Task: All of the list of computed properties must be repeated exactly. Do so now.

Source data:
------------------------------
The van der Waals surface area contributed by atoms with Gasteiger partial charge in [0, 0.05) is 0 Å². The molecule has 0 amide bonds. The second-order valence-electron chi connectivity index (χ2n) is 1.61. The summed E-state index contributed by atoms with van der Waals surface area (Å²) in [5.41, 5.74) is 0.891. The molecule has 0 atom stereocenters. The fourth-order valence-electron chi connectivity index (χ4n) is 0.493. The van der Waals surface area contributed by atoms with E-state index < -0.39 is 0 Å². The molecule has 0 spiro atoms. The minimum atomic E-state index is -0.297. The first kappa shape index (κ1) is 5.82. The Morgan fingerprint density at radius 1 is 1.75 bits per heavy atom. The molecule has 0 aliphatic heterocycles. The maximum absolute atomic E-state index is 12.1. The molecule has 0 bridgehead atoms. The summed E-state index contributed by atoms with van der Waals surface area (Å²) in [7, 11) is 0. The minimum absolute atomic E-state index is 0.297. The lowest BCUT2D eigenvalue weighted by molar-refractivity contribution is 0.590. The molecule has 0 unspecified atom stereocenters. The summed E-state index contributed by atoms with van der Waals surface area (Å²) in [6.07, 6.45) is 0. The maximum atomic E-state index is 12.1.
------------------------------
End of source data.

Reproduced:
The van der Waals surface area contributed by atoms with Gasteiger partial charge in [0, 0.05) is 0 Å². The molecule has 0 amide bonds. The second-order valence-electron chi connectivity index (χ2n) is 1.61. The summed E-state index contributed by atoms with van der Waals surface area (Å²) in [5.41, 5.74) is 0.891. The molecule has 0 atom stereocenters. The fourth-order valence-electron chi connectivity index (χ4n) is 0.493. The van der Waals surface area contributed by atoms with E-state index < -0.39 is 0 Å². The molecule has 0 spiro atoms. The minimum atomic E-state index is -0.297. The first kappa shape index (κ1) is 5.82. The Morgan fingerprint density at radius 1 is 1.75 bits per heavy atom. The molecule has 0 aliphatic heterocycles. The maximum absolute atomic E-state index is 12.1. The molecule has 0 bridgehead atoms. The summed E-state index contributed by atoms with van der Waals surface area (Å²) in [7, 11) is 0. The minimum absolute atomic E-state index is 0.297. The lowest BCUT2D eigenvalue weighted by molar-refractivity contribution is 0.590. The molecule has 0 unspecified atom stereocenters. The summed E-state index contributed by atoms with van der Waals surface area (Å²) in [6.07, 6.45) is 0. The maximum atomic E-state index is 12.1.